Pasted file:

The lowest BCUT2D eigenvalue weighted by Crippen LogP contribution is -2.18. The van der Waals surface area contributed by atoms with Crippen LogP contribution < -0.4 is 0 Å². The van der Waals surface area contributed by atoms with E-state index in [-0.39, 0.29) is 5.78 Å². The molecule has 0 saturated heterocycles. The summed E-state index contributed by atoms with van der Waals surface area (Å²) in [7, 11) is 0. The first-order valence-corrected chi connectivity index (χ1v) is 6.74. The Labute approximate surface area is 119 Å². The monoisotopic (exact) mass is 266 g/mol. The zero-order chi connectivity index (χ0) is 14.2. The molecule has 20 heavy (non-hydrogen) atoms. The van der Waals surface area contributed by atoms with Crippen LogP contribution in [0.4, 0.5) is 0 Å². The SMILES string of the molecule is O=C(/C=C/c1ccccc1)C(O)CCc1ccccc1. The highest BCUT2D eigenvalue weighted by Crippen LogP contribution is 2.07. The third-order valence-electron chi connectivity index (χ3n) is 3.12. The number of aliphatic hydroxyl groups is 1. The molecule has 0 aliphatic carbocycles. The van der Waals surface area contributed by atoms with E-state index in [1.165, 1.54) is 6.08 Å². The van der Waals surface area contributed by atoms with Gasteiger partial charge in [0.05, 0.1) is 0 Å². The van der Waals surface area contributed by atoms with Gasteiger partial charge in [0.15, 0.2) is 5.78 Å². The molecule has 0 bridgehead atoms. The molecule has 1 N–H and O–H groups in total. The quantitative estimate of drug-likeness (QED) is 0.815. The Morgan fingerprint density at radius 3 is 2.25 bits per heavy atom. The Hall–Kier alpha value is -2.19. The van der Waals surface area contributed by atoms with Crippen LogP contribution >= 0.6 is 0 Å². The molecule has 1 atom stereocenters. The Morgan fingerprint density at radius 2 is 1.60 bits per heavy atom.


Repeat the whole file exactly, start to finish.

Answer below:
The lowest BCUT2D eigenvalue weighted by Crippen LogP contribution is -2.18. The van der Waals surface area contributed by atoms with Crippen LogP contribution < -0.4 is 0 Å². The van der Waals surface area contributed by atoms with E-state index in [-0.39, 0.29) is 5.78 Å². The molecule has 0 saturated heterocycles. The summed E-state index contributed by atoms with van der Waals surface area (Å²) in [7, 11) is 0. The first-order valence-corrected chi connectivity index (χ1v) is 6.74. The Labute approximate surface area is 119 Å². The monoisotopic (exact) mass is 266 g/mol. The zero-order chi connectivity index (χ0) is 14.2. The molecule has 20 heavy (non-hydrogen) atoms. The van der Waals surface area contributed by atoms with Crippen LogP contribution in [0.4, 0.5) is 0 Å². The SMILES string of the molecule is O=C(/C=C/c1ccccc1)C(O)CCc1ccccc1. The highest BCUT2D eigenvalue weighted by Crippen LogP contribution is 2.07. The third-order valence-electron chi connectivity index (χ3n) is 3.12. The number of aliphatic hydroxyl groups is 1. The molecule has 0 aliphatic carbocycles. The van der Waals surface area contributed by atoms with E-state index in [1.165, 1.54) is 6.08 Å². The van der Waals surface area contributed by atoms with Gasteiger partial charge in [0.05, 0.1) is 0 Å². The van der Waals surface area contributed by atoms with Gasteiger partial charge in [0.15, 0.2) is 5.78 Å². The molecule has 0 bridgehead atoms. The molecule has 1 N–H and O–H groups in total. The quantitative estimate of drug-likeness (QED) is 0.815. The Morgan fingerprint density at radius 3 is 2.25 bits per heavy atom. The Hall–Kier alpha value is -2.19. The van der Waals surface area contributed by atoms with Crippen LogP contribution >= 0.6 is 0 Å². The molecule has 1 atom stereocenters. The Morgan fingerprint density at radius 2 is 1.60 bits per heavy atom.